Library makes series simple—February 20, 2009
OK, I would like a show of hands. How many of you have read a book only to get to the end and then realize that it was part of a series. And not only was it not the first book in the series, but it was actually in the middle of the series? Yep, that's what I thought. I'm not alone.
This happens to me all the time. I love to read books that are in a series. I want to see what happens to the characters. What kind of daring adventures will the author lead them on in the next book? These characters have become like a part of the family to me and I want to be with them in all of their adventures. My problem is that I don't have time to search on the Internet to see if the author has a web page, then search their web page to see if they have the books listed by series and title. What I discovered when I started working at the library is that the searching had been done for me.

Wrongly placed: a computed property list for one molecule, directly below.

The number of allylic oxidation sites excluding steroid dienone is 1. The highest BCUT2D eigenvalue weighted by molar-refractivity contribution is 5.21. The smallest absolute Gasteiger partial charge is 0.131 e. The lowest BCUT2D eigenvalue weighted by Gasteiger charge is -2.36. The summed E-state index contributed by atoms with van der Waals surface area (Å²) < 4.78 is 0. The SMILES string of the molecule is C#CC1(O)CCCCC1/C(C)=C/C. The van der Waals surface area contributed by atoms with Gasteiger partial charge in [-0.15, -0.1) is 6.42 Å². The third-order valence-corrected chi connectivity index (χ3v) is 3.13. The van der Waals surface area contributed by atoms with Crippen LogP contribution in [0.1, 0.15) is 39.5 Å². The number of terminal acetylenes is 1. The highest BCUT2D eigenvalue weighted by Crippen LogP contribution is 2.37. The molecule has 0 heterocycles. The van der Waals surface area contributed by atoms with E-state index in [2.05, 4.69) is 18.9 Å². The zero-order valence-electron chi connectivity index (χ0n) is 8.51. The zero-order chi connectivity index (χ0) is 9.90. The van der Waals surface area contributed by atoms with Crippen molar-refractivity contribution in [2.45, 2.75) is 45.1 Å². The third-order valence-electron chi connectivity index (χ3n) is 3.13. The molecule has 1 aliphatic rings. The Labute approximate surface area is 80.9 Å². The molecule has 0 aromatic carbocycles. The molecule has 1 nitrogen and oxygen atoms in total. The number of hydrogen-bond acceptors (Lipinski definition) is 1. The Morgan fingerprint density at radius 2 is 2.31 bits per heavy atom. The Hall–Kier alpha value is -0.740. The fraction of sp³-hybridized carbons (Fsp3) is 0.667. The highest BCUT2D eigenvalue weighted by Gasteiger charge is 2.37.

The library has a "Series and Sequels" notebook located at the end of the New Fiction shelf, in the 2nd floor fiction room or can be viewed on our website: Series List [PDF]. Inside you will find an alphabetical listing of authors’ names, series names, titles of the books in numerical order and the location of the book, CD, Cassette or Playaway. Is that cool or what!
The list constantly changes as new titles are added and new series are started. And yes, some series are removed from the list. But, don't worry--we do not remove the series listing on the library database. We remove them from the list after the author has completed the series, but we do not remove the books from the shelves.
We have found that every year there is a new generation of series readers, and this new generation loves to read what we consider “old” series.
Some of our popular series for adults are the “Culinary mysteries” by Diane Mott Davidson, “Shopaholic” by Sophie Kinsella, and Parnell Hall’s “Puzzle Lady mysteries”. We also have series for young adults and children such as “Junie B. Jones”, “Sherlock Holmes and the Baker Street Irregulars”, “Dragonriders of Pern”, “Judy Moody”, and the “American Girls Collection Julie”. So when you are looking for a good series, stop by the Hastings Public Library and look through the “Series and Sequels” notebook.